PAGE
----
Equality Conditional

The operator '==', which evaluates to TRUE if the operands are equal. Not a single equal sign becuase that's used to assign values to variables.


To call all functions and substitute in all variable's values. This happens at run time.


Code is executed at run time.


A boolean value, the opposite of TRUE. 0 is read as FALSE. See also NO.

Flow of Control

The order in which code is executed. Can be changed with conditionals and loops.

Format String

A special type of string that describes a string, by including conversion specifications inside of it. Used by printf() and NSLog(), and many other functions.


A sections of code that can be called from other code. In C, you must declare the function before any code that calls it (or get a warning), and define the function somewhere in the code (or get an error).

Functions take inputs called arguments that can change how they work internally.

Functions have an associated block of code called the function body that defines the code that the function does.

Functions can return a value of any type to the code that calls it.

Note that functions have a distinction between declaration and definition, whereas a variable has none; declaration and definition are identical.

Function Call

A means by which one part of a program can call another part of a program. This makes it easy to use the same code over and over again, without having to rewrite it over and over again. Uses a syntax such as:

name(argument1, argument2)

where the function's name preceeds the parentheses, and all arguments are listed in the parentheses and separated by commas.

Function Body

The block of code in a function definition that defines the code that that function executes.

Function Declaration

A line of code that tells the compiler that a function exists, so that the compiler will not complain if you use that function. Has the form:

returnType functionName(argType argName1, argType argName2);

This can usually be copied and pasted from the functon definition.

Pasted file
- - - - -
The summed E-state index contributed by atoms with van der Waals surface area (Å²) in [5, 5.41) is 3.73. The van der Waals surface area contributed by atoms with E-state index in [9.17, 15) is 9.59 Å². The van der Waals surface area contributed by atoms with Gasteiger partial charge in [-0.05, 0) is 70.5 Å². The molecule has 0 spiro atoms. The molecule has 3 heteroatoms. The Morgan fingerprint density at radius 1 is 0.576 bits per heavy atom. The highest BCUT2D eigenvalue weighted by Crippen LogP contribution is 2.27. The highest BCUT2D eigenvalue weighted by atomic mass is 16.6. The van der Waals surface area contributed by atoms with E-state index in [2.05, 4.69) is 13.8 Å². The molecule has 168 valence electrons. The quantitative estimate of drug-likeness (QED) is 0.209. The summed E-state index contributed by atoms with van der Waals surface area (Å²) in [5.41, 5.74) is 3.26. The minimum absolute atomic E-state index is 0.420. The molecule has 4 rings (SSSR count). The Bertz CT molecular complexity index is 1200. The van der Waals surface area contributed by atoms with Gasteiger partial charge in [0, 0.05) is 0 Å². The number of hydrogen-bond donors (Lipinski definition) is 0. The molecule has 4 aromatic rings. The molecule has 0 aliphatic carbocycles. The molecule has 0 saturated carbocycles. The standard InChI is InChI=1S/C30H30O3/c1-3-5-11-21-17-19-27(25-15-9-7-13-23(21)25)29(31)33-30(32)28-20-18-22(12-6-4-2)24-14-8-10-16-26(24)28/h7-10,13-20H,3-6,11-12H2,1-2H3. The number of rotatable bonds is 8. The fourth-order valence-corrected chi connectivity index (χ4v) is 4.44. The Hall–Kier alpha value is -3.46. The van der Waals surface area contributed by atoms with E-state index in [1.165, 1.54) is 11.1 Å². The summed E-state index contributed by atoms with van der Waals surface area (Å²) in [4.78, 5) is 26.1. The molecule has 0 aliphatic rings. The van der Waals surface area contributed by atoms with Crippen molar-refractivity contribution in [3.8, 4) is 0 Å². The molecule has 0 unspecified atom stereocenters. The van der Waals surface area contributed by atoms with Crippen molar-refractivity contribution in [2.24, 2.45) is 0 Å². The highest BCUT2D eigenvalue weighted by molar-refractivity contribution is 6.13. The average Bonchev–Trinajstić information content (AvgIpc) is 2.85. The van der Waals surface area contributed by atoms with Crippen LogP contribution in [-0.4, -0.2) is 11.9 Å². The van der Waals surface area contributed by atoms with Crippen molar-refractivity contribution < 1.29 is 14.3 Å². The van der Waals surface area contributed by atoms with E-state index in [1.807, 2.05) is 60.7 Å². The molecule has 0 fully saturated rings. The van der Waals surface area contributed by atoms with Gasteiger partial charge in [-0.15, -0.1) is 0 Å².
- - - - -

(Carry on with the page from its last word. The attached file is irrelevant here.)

Function Definition

Code that defines exactly what a function does. Has the form:

returnType functionName(argType argName1, argType argName2) {
	//function body

When the function is called, The arguments are implicitly defined in the function body, and take on the values passed into them by the function call.

Global Variable

A variable that is declared outside of any blocks of code, and therefore never passes out of scope. Can be accessed within any block of code, in any funtion. Contrast with local variables.

Greater-Than Operator (aka '>')

The binary operator '>', which evaluates to TRUE if the left operand is greater than the right operand.

Greater-Than or Equal-To Operator (aka '>=')

The binary operator '>=', which evaluates to TRUE if the left operand is greater than or equal to the right operand.


A name for the memory the program can use for it's own purposes. Does not include the stack or any code that is in memory.

The most common use for this memory is to declared variables in it. These variables can be said to be 'in the heap.' These variables exist outside of any scope, and can be said to be global, but they can only be accessed through pointers, which follow normal scope rules. It is important to free any memory allocated from the heap; failure to do so causes a memory leak.

Imperative Language

A programming language where the programmer tells the computer what to do in a specific order, one statement after another. C is such a language.

Infinite Loop

A loop whose condition is never FALSE, and so never ends.

Increment Operator

The operator '++', which when appended to an integer variable will increase that variable's value by one.


The information that goes into a function, program, etc. The opposite of output.


A type that represents a whole number, without any decimal part. Declared with the keyword int. 5, -23, and 17,000 are all integers, while 2.3, .9, and pi are not. An integer can optionally be unsigned, which means that it must be positive.


One pass through a loop. Begins with the evaluation of the condition. If the condition evaluates to TRUE, the code block is executed. In a for loop, also includes the evaluation of the step.

Less-Than Operator (aka '<')

The binary operator '<', which evaluates to TRUE if the left operand is less than the right operand.